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Author techtonik
Recipients ajaksu2, belopolsky, daniel.urban, eric.araujo, l0nwlf, r.david.murray, techtonik
Date 2010-06-05.15:19:22
SpamBayes Score 0.0059942068
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Message-id <>
> According to my reading of RFC 3339, it is not correct to produce 'Z'
> timestamps when local offset is not known.

It is not said that 'Z' SHOULD NOT be produced if local offset is unknown. Even if offset is unknown, UTC still can be the preferred reference point for the specified time.

From the user point of view the assumption about "know or unknown offset" is beyond the judgement of low-level datetime library. For example, if I read timestamp of a local file, I assume that local offset is unknown and UTC is not preferred, but still do not have other choice than to write zero. It won't help me to find actual offset. For a network file I assume that preferred offset is actually UTC and although I do not have any means to check the offset I can write zero without any hesitation.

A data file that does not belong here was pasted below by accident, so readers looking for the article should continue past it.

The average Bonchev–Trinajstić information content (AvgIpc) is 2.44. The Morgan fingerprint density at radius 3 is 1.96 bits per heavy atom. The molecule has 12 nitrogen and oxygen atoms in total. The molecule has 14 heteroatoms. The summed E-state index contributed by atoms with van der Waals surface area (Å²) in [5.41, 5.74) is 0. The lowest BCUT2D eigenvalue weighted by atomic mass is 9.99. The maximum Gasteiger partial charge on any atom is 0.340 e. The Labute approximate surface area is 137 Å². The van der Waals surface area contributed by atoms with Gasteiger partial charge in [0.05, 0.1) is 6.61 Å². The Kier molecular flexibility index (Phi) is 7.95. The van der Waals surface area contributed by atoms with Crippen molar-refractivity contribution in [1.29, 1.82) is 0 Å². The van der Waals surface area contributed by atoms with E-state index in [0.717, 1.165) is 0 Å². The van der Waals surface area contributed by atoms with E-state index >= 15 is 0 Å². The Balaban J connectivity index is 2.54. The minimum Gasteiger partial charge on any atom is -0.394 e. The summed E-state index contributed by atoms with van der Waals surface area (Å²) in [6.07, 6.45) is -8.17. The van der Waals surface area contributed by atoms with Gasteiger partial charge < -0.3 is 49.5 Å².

Solving philosophical -00:00 +00:00 problems require a deep knowledge of RFC3339. I doubt that pleasing 1% who need this kind of fine-grained semantic control with special API deserves suffering of other 99%. In the end there is nothing hard in replacing 'Z' with a flavor of your choice.

Of course, if smb. want to force developers to overload their brain for the sake of providing the most accurate semantic timestamps (that nobody uses anyway) - then the -00:00/+00:00 stuff is a way to go. But my opinion is that datetime API in Python is already complicated enough to negatively affect this language karma.
Date User Action Args
2010-06-05 15:19:27techtoniksetrecipients: + techtonik, belopolsky, ajaksu2, eric.araujo, r.david.murray, daniel.urban, l0nwlf
2010-06-05 15:19:26techtoniksetmessageid: <>
2010-06-05 15:19:24techtoniklinkissue7584 messages
2010-06-05 15:19:22techtonikcreate